International

General election is over, but the drama continues

The after-effect of Bangladesh’s national election is still lingering. A drama played out over a sudden decision by two Opposition leaders to take the oath of office as MPs, breaking away from the Opposition bloc. The two leaders of Gono Forum, an ally of the election-time Opposition alliance, suddenly fell out with political colleagues. The decision was seen as a defiant gesture.

One of them, Sultan Muhammed Mansur Ahmed, was instantly punished: he was expelled from the party led by Kamal Hossain, a jurist who shot to newfound political fame for his role in cobbling together an Opposition alliance in the run-up to the December parliamentary election, which the Awami League had swept.

The duo angered the Bangladesh Nationalist Party (BNP), the main constituent of the Opposition alliance. The BNP said its candidates who won the election would not take oath. It cited widespread vote rigging and other irregularities in the polls won by Prime Minister Sheikh Hasina’s Awami League for a third straight term.

Anger within Opposition

As Opposition anger panned out, Mr. Ahmed’s colleague Mokabbir Khan backtracked on his decision to seek a berth in Parliament and waited for the dust to settle. However, Mr. Ahmed went ahead, breaking with the party stance. Hours after he was sworn in on March 7, the Gono Forum sent out a letter ejecting him from all the committees of the party and casting him as an “enemy of the people”.

A spell of silence followed in the Opposition camp. For about a month, Mr. Khan, the second man from the Gono Forum to be elected in the parliamentary race, stayed on the sidelines, but did not lose hope.

Mr. Khan later wrote to Speaker Shirin Sharmin Chaudhury, with a request to clear his path to Parliament. He was finally sworn in on April 2. His fate in the party now hangs in the balance. Subrata Chowdhury, executive president of the Gono Forum, said Mr. Khan would “certainly” face action for “breaching party discipline”. The final decision, however, hinges on Kamal Hossain, the party chief.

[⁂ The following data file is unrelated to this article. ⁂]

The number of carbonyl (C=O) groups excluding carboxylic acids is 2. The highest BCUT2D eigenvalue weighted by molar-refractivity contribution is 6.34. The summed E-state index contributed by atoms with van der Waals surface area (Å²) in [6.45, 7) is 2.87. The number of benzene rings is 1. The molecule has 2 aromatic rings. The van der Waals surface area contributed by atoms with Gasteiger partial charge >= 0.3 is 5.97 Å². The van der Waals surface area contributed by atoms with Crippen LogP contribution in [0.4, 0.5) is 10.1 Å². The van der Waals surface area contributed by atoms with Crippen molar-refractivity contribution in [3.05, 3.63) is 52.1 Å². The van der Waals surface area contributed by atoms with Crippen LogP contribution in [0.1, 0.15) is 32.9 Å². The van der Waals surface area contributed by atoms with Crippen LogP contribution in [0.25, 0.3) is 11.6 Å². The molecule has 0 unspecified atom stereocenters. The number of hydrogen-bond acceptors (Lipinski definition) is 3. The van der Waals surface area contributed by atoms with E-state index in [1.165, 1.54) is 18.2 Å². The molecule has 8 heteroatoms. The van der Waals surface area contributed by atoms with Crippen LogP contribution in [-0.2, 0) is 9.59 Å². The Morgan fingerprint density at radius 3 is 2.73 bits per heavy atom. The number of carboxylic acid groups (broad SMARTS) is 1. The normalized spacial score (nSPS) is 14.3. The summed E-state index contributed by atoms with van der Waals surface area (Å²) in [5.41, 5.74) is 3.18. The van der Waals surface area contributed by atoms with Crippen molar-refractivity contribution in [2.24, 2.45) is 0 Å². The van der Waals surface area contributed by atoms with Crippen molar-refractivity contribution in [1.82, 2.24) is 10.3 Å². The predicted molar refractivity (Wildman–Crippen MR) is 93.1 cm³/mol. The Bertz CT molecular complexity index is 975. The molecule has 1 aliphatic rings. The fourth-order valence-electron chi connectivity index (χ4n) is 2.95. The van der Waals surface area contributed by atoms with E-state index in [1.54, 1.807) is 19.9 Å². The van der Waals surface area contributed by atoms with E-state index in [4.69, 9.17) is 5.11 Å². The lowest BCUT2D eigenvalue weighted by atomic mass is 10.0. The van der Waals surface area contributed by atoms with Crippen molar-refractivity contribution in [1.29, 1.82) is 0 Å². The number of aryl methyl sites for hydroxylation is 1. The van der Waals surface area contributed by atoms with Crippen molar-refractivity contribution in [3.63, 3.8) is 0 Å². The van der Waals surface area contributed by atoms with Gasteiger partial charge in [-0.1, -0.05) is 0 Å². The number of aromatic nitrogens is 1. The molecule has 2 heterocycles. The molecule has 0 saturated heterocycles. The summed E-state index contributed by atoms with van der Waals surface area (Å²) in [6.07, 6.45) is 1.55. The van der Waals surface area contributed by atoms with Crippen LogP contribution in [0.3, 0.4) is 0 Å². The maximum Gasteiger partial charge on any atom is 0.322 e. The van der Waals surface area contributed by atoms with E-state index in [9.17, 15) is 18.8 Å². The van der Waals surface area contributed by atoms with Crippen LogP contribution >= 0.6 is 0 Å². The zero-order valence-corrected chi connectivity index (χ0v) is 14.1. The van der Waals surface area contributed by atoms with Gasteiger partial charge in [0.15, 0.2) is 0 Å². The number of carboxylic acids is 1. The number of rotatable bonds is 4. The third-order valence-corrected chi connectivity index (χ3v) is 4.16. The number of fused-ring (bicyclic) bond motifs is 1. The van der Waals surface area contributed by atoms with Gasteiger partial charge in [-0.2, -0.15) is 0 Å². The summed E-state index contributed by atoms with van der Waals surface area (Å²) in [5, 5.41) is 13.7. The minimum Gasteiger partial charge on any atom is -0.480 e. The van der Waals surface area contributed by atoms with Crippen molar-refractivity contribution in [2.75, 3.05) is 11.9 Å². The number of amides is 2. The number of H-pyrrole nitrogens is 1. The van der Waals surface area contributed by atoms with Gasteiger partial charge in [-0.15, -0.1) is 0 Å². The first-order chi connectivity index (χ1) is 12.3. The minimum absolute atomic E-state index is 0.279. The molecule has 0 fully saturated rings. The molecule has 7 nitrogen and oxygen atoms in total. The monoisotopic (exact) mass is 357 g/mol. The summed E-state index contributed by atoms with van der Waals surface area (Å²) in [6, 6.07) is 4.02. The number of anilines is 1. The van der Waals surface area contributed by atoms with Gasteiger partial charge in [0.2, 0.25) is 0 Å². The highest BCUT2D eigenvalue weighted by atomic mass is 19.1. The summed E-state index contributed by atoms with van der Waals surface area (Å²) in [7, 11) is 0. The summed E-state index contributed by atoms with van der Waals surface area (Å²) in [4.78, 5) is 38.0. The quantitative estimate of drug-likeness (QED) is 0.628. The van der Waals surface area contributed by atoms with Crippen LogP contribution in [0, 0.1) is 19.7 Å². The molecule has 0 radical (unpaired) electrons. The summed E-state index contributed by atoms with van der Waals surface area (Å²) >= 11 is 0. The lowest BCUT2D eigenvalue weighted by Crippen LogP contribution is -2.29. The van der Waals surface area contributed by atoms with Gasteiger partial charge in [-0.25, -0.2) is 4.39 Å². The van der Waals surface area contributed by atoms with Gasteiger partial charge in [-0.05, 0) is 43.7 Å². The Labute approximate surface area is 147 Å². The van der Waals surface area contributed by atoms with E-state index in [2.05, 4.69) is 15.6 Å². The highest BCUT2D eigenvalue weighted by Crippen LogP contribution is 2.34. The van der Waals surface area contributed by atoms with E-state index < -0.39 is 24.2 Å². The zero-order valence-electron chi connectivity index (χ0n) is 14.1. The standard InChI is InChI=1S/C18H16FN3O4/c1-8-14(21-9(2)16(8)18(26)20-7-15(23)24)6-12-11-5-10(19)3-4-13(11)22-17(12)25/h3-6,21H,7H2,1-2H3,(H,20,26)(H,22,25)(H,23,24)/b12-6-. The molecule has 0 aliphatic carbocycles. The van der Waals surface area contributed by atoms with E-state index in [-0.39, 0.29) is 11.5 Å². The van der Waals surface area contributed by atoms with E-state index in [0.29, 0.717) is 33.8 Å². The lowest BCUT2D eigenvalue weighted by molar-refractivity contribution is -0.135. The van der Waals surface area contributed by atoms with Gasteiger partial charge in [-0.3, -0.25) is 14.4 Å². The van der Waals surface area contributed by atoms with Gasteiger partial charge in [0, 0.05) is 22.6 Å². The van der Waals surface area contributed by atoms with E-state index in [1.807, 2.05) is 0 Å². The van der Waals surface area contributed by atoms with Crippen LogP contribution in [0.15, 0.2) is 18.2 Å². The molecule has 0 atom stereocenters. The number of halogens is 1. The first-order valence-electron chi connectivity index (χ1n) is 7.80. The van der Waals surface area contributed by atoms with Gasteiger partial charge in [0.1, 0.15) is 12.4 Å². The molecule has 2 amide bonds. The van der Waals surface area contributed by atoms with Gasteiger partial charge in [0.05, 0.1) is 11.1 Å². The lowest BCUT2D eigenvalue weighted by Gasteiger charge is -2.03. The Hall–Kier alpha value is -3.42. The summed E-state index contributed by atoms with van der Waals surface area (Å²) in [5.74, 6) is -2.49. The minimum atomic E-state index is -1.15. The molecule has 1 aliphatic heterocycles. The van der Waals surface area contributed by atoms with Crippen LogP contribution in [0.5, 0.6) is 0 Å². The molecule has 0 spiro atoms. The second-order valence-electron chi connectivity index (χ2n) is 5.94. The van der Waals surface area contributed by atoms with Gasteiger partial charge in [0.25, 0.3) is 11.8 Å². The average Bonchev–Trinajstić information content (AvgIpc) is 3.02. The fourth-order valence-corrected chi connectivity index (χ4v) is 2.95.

Mr. Hossain flew into rage after Mr. Khan walked into his law chamber on Thursday in Motijheel. “Get out, just get out. This office is closed for you — forever,” he said in a burst of anger.

As Mr. Hossain is trying to put his own house in order, his key ally, the BNP, plans to hold a six-hour token hunger strike on April 7, demanding the release of party chairperson Khaleda Zia from jail. Ms. Zia, the 73-year-old Opposition leader, has been in jail since February 2018, when she was sentenced to five years for misappropriating an orphanage fund when she was Prime Minister from 1991 to 1996. The appeals court later doubled her sentence to 10 years. In a separate case, Ms. Zia was sentenced to seven years in jail on corruption charges linked to a charity named after her late husband.

Since Ms. Zia landed in jail last year, her health, and the care given to her, have ignited political emotions. Her supporters have decried the government’s handling of her medical treatment and demanded treatment for her in a specialised, private hospital. The authorities said the country’s jail code does not allow prisoners to be treated under their own arrangements.

For a long time, Ms. Zia had refused to be in a state-run hospital, citing lack of confidence in the government. Her party mentioned the Dhaka-based United Hospital as her favoured destination of treatment.

However, in a change of heart on April 1, she agreed to be treated at the state-run Bangabandhu Sheikh Mujib Medical University hospital.

She was seen wheelchair-bound in her first public appearance (in picture) in many months. Doctors said her health is not critical. The political wrangle now appears to be fading into the background. The BNP ponders over its next course of action over Ms. Zia’s freedom, a key demand.

Analysts will weigh the shifting political scenes for the rest of the month. Six MPs-elect from the BNP have not taken oath yet and the Election Commission will have to hold fresh polls to the empty constituencies if they are not sworn in by April 30.

By joining Parliament, the two Gono Forum leaders have weakened the Opposition’s argument for a nationwide re-election. The BNP will stay out of Parliament for a long stretch of time.

Arun Devnath is a journalist based in Dhaka.

Source: thehindu.com

Leave a Reply

Your email address will not be published. Required fields are marked *